Growing plants for their roots can be tricky, since we can't see what's going on until we harvest. Even experienced gardeners look for helpful ideas on how to grow long, sweet carrots. So often carrots can disappoint with bland, misshapen, tough roots. But given loose soil, some cool weather and plenty of water, there's no reason you can't grow sweet, crunchy carrots.
Carrots are part of the Apiaceae or Umbelliferae family, along with dill, fennel and even the wildflower Queen Anne's Lace. You will see the resemblance in the leaves and flowers. Carrots are best known as long, orange roots, but they actually come in several colors and shapes.
- Foliage: Finely dissected, fern-like compound leaves. The leaves are edible, but they contain furocoumarins and may cause allergic skin reactions.
- Flower: Carrot flowers have 5 petals and sepals and are born in compound umbels.
- Roots: Most are about 1-inch in diameter and anywhere from 1-inch to 12 or more inches long.
Mature size will vary greatly with varities. Don't try and harvest too soon, thinking you will get sweet, baby carrots. Small carrots are either a particular variety that matures small or large carrots that have been ground down to baby-size. Immature carrots will not have developed their full sweetness. Root: 1/2'-1 1/2" diameter. Leaves can spread about 6--8 inches and grow to about 8-12" high.
Even though the roots are growing underground, carrot tops need full sun to light shade, for the carrots to grow quickly and develop their sugars.
Days to Harvest / Harvesting and Storing:
Varies with variety, but about 50--75days, from seed.
Harvesting Carrots: Use the days to harvest guide on your seed packet as a guide to knowing when to harvest. Test that the tops of your carrot plants have filled out to the expected diameter by feeling just below the soil line. The only true test is to lift one and taste.
Harvest by twisting and pulling or digging. Remove the leaves, once harvested. The leaves will continue to take energy and moisture from the roots, leaving them limp and lessening the sweetness of your carrots.
Growing Carrots in Containers:
Carrots require a loose well-drained soil. If the developing roots hit a rock or compacted soil, they will fork and deform. If you can't provide loose soil in your vegetable garden, consider growing carrots in a container. The shorter finger-types or small round carrots, like 'Paris Market', are ideal for containers.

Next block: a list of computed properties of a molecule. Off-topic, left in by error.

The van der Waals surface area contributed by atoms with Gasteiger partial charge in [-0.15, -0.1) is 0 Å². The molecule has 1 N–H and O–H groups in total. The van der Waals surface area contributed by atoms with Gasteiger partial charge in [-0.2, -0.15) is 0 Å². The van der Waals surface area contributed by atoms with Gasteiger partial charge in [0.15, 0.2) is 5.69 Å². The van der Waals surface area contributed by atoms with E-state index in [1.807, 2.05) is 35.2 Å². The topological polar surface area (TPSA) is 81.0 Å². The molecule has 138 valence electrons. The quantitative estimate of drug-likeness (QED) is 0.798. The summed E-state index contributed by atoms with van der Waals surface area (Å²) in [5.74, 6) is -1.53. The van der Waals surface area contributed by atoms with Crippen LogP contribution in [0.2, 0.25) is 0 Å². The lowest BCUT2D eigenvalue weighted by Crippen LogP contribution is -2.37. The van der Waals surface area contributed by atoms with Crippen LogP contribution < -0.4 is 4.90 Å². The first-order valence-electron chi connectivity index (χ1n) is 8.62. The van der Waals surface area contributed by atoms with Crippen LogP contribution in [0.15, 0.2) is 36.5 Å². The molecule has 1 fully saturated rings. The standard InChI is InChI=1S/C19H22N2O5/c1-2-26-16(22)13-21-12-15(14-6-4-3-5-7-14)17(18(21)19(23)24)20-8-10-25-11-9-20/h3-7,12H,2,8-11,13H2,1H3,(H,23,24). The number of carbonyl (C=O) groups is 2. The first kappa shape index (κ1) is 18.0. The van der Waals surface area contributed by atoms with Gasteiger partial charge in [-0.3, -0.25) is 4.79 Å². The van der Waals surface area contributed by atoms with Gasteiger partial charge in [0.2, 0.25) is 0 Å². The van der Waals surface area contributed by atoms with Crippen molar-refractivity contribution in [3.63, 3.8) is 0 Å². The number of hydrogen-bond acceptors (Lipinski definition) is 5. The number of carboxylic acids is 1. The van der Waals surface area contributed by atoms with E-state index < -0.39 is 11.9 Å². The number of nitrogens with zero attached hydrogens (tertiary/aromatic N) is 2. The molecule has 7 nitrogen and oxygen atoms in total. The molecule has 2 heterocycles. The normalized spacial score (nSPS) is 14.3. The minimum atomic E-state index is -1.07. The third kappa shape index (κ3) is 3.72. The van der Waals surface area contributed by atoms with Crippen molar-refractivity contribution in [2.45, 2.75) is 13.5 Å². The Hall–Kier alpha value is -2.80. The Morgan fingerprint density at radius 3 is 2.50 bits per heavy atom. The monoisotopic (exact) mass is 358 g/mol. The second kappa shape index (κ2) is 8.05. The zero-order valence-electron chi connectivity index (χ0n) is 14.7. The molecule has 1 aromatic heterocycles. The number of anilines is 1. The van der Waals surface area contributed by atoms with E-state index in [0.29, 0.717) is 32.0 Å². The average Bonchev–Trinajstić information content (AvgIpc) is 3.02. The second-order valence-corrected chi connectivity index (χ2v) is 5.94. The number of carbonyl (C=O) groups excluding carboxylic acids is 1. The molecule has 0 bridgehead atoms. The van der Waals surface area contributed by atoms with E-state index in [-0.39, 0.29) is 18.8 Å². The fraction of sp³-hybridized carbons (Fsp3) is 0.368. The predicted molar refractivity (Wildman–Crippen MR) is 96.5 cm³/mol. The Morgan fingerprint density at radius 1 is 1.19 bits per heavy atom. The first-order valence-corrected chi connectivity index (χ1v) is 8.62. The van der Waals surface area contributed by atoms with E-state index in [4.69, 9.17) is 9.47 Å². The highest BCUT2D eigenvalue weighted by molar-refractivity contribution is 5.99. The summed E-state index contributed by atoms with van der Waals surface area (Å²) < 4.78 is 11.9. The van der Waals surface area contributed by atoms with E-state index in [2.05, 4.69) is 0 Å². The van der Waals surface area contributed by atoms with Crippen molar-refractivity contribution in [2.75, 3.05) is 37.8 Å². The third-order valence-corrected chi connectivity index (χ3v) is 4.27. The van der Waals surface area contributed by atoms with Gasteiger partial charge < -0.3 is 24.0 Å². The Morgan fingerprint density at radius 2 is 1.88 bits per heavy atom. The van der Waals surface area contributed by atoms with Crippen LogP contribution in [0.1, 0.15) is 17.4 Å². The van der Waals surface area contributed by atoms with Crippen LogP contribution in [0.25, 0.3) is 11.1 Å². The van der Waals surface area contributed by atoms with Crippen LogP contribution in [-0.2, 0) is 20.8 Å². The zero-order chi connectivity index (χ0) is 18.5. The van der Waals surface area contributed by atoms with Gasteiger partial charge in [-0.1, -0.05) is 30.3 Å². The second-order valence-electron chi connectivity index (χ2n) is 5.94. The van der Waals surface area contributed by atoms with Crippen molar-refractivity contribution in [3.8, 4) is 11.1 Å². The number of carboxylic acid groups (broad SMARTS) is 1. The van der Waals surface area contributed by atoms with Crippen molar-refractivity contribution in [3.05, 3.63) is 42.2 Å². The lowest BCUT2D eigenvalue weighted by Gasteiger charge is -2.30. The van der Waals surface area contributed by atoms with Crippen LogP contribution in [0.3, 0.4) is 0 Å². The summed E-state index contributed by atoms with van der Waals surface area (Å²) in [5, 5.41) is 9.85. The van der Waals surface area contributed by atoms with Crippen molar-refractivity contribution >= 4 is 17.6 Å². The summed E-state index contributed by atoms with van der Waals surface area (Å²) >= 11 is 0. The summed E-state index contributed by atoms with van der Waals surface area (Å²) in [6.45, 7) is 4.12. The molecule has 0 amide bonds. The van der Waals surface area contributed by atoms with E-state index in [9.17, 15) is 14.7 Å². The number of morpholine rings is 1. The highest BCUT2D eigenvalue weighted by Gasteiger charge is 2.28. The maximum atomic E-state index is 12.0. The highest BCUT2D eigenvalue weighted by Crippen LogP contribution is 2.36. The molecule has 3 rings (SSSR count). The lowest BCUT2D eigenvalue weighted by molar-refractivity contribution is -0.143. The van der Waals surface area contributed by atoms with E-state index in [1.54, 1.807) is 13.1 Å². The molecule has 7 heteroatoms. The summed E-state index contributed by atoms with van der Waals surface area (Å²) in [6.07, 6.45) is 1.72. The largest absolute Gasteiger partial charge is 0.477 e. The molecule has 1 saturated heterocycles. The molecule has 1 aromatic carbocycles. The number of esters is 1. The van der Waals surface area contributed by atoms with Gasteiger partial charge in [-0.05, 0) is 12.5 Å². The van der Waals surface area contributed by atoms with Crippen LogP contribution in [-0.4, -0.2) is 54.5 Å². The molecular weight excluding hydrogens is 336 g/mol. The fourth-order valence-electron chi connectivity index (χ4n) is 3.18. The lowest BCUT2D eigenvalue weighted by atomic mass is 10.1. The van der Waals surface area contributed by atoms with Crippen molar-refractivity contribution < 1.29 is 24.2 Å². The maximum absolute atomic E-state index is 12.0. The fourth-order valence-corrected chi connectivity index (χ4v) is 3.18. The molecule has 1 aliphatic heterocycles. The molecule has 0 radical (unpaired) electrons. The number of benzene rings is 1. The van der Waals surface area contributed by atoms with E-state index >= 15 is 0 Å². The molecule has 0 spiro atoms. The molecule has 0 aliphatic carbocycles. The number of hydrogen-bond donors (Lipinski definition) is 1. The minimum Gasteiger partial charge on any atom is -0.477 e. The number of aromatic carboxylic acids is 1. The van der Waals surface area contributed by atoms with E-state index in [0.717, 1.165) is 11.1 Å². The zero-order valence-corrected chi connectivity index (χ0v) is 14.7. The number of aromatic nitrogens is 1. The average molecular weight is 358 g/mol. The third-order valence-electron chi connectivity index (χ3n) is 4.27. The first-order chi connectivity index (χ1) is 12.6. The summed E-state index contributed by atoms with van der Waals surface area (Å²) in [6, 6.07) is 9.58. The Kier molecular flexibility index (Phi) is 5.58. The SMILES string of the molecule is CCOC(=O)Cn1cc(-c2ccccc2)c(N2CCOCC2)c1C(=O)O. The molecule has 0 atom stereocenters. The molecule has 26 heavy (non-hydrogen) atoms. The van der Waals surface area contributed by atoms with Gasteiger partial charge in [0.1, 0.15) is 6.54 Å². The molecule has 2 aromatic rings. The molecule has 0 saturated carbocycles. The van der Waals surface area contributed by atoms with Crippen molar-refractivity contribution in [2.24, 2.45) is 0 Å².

- 'Danver's Half Long' - Early, sweet and easy growing.
- 'Imperator' - Long variety that keeps its sweetness and crunch in storage.
- 'Little Finger' - Sweet 3-inch "baby" carrot.
- 'Paris Market' - Plump, round and bite-sized.
How to Grow Carrots - Growing Tips:
Soil:Carrots need a loose, well-draining soil. Rocks and clumps will cause the carrot roots to split and deform. Growing carrots in raised-beds is the ideal situation.
Carrots do not grow well in highly acidic soil. A soil pH in the range of 6.0--6.8 is recommended. And because they are grow for their roots, don't go overboard with nitrogen fertilizer.
When to Plant Carrots: Carrots grow best in cool weather. You can begin planting carrots as soon as the soil ca be worked in the spring, even 2--3 weeks before your last frost. You can succession plant carrots every couple of weeks, throughout the spring.
In warmer climates, you may have better luck growing carrots in the fall, through the winter.
Planting Carrots: Since carrots are grown for their roots, they are direct seeded in the carrot rather than transplanted. Carrot seeds can take up to 15 days to germinate. Keep the soil moist until seedlings appear.
To prevent the soil from crusting over and making it difficult for the seeds to sprout, you can plant the carrot seeds with radish seeds, which will sprout first and loosen the soil.
Carrot seeds are tiny, making it difficult to plant them evenly. Plant them only about 1/4 inch deep. Spacing the seed about an inch apart is ideal, but impractical. Chances are good you will wind up doing some thinning. Thin any plants that are within a 1/2 inch of each other, when the seedlings reach 1--2 inches tall. Snipping or pinching the seedlings off at the soil line is the best way to avoid hurting the remaining roots.
If you need to thin again later, you can use the tiny carrots in salads. When you've finished thinning, your carrots should be far enough apart so they won't rub shoulders when mature.
Water at least 1" every week. Mulching will help conserve water and keep the soil cool.
If your soil is not rich in organic matter, supplemental feeding will be necessary about 2 weeks after the carrots emerge. Any good vegetable fertilizer will do.
To prevent deformed roots, keep the area free of weeds.
Pests & Problems
- Insects: The biggest pest is the carrot rust fly. It lays its eggs in the soil near the carrot top. When the eggs hatch, the larva work their way down into the soil and then into the carrot's roots, where they feed and create tunnels through the carrot. Carrot weevils can do similar damage. You can foil some pests by rotating where you plant each year, but the easiest method is to grow your carrots under row covers.
- Nematodes can become a problem later in the season, causing deformed roots.
- 4-Footed Pests - Even if they don't notice the roots growing below the soil surface, there are plenty of animals that will want to eat the tops off your carrots and a few who will dig deeper. Deer, groundhogs, rabbits, opossum and several others will need to be kept out of the garden.
- Diseases: There are a handful of leaf spot and bacterial diseases that can affect carrots, like Alternaria leaf blight, carrot yellows and bacterial soft rot. There is not much you can do once the plants are infected. Keep a close watch and remove any plants showing signs of disease. Also clean up all debris at the end of the season and move your carrots to a different section of the garden next year.